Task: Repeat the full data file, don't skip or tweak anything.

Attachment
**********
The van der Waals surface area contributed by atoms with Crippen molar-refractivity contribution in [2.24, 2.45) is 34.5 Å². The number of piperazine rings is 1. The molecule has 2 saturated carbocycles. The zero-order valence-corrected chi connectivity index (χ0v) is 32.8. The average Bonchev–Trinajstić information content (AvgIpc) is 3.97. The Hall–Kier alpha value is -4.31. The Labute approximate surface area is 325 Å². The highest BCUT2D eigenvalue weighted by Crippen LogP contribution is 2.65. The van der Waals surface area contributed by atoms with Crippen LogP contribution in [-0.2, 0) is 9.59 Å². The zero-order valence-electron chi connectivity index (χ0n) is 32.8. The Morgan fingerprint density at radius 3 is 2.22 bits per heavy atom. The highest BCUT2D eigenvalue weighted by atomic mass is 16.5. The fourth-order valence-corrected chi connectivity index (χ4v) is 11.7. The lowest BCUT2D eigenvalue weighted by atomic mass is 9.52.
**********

The van der Waals surface area contributed by atoms with Crippen molar-refractivity contribution in [2.24, 2.45) is 34.5 Å². The number of piperazine rings is 1. The molecule has 2 saturated carbocycles. The zero-order valence-corrected chi connectivity index (χ0v) is 32.8. The average Bonchev–Trinajstić information content (AvgIpc) is 3.97. The Hall–Kier alpha value is -4.31. The Labute approximate surface area is 325 Å². The highest BCUT2D eigenvalue weighted by Crippen LogP contribution is 2.65. The van der Waals surface area contributed by atoms with Crippen LogP contribution in [-0.2, 0) is 9.59 Å². The zero-order valence-electron chi connectivity index (χ0n) is 32.8. The Morgan fingerprint density at radius 3 is 2.22 bits per heavy atom. The highest BCUT2D eigenvalue weighted by atomic mass is 16.5. The fourth-order valence-corrected chi connectivity index (χ4v) is 11.7. The lowest BCUT2D eigenvalue weighted by atomic mass is 9.52.